The City of Vaughan is embarking on one of the most ambitious and ground-breaking projects in its history, and you probably know very little or next to nothing about it. This project will increase the quality of life of the cities inhabitants and also re-imagine how the city will grow in the future. The Vaughan Natural Heritage Network is the cities best kept secret. The casino was rightly rejected by Vaughan citizens as the future vision of the city, now it’s time to make the Natural Heritage Network that vision.
Natural Heritage refers to the existing biodiversity that Vaughan is blessed with and has inherited thanks to the protection of past generations. This includes the ravines and river valleys, creeks, meadows, grasslands, woodlots and other natural features that make Vaughan unique within the GTA. The city is currently undertaking a study to understand how this biodiversity can be both protected and connected to form a larger network. Nature doesn’t work in patches of green. For biodiversity to thrive it must be allowed to flourish in a larger, connected system.
Many Vaughan residents live adjacent or close to one of many natural features the city is blessed with. Some newer subdivisions in Vaughan are built around storm water retention ponds, many of us also use city owned and operated parks and open spaces. All these currently disconnected spaces can potentially become part of this incredible system.
The Natural Heritage Network is ecological infrastructure, it is storm water infrastructure and it is recreational infrastructure all wrapped together. The cities natural spaces, storm water ponds and parks and open spaces should all be seen as part of this system.
The Network will be an invaluable and critical piece of infrastructure that cannot be replicated or replaced. This infrastructure already saves the city tens of millions of dollars a year in storm water retention and diversion. The more of the natural heritage we lose, the more taxpayers will pay to replicate this work through buried pipes.
We need to develop our city to incorporate some of this network as recreational lands. The city should also look into creating a cycling and trail system linking the city through this network, promoting fitness and reconnecting citizens to the outdoors. The health benefits of this network are invaluable.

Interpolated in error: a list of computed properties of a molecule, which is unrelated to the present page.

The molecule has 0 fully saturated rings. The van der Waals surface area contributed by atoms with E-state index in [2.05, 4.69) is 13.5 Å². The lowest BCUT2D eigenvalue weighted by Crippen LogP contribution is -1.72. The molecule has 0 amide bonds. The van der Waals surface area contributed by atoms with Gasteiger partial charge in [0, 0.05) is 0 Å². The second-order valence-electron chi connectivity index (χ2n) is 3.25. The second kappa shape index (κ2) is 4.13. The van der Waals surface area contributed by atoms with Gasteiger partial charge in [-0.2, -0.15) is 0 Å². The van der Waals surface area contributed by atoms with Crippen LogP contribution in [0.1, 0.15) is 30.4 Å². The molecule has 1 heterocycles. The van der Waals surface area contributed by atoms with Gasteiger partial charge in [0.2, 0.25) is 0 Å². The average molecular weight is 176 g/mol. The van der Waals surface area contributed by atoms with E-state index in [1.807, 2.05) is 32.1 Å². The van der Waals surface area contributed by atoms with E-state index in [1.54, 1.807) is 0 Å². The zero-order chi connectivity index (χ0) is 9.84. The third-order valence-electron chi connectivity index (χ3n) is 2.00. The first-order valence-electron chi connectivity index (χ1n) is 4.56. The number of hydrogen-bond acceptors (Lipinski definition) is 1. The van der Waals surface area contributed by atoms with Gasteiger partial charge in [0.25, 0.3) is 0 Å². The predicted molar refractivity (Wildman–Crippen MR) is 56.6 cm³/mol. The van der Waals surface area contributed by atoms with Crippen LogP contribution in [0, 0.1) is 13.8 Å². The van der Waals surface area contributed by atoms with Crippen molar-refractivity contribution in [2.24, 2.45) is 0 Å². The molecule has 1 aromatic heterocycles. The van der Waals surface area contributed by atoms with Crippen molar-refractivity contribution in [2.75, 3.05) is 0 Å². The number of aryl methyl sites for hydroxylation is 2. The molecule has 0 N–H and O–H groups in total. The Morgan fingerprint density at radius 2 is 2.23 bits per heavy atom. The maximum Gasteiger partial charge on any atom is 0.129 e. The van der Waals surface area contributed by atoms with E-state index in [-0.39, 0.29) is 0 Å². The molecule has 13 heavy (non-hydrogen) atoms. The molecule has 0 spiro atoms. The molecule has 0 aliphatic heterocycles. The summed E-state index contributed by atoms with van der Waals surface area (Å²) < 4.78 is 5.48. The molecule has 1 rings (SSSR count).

Most importantly this natural heritage network represents our shared history and identity, the network surrounds and flows throughout the city, it connects us.
We need to look at the City of Toronto’s Waterfront to better understand and appreciate what we have. When Toronto built the Gardner Expressway over 50 years ago, we witnessed the harm that occurred to the land fronting Lake Ontario. It was severed from the city. Toronto forgot about the great asset the city was built on as it grew away from the lake’s edge.
It is only recently; through the great work of Waterfront Toronto that the city is realizing the potential of what was lost. Toronto is rebuilding the water’s edge, enhancing the city’s connectivity to Lake Ontario and reaping the financial gains of increased development. Developers take note, protecting the lake front as a connected public space has actually increased the development potential of the waterfront, not hindered it.
Development and the network can coexist and mutually benefit one another. The Natural Heritage Network provides value to surrounding property because of its beauty, increasing property values and tax revenue. A house close to natural heritage sells at a premium. The more of this network we preserve and enhance, the more valuable surrounding real estate assets become.
As the city increases in density, the more important this network will become. In fact it is because of this network that we will be able to create more density, as this open space is already in place.
Vaughan is blessed with something that is the envy of Toronto, a city surrounded by a robust and connected natural network. We are a city in a unique situation, a city that is developing a new downtown while still having the opportunity to protect natural heritage throughout the city.
We can choose to seize a great opportunity by protecting and enhancing this network or we can do as Toronto did generations ago when it built the Gardner Expressway, turning its back to Lake Ontario. Unlike Lake Ontario however, once we lose this network, we will never gain it back.
This city is great at championing infrastructure projects such as Highway extensions, the future hospital or the subway extension. What we tend to forget is the infrastructure we’ve inherited, infrastructure that was here. By understanding the true value of this network we can champion a vision of the city that is sadly lacking.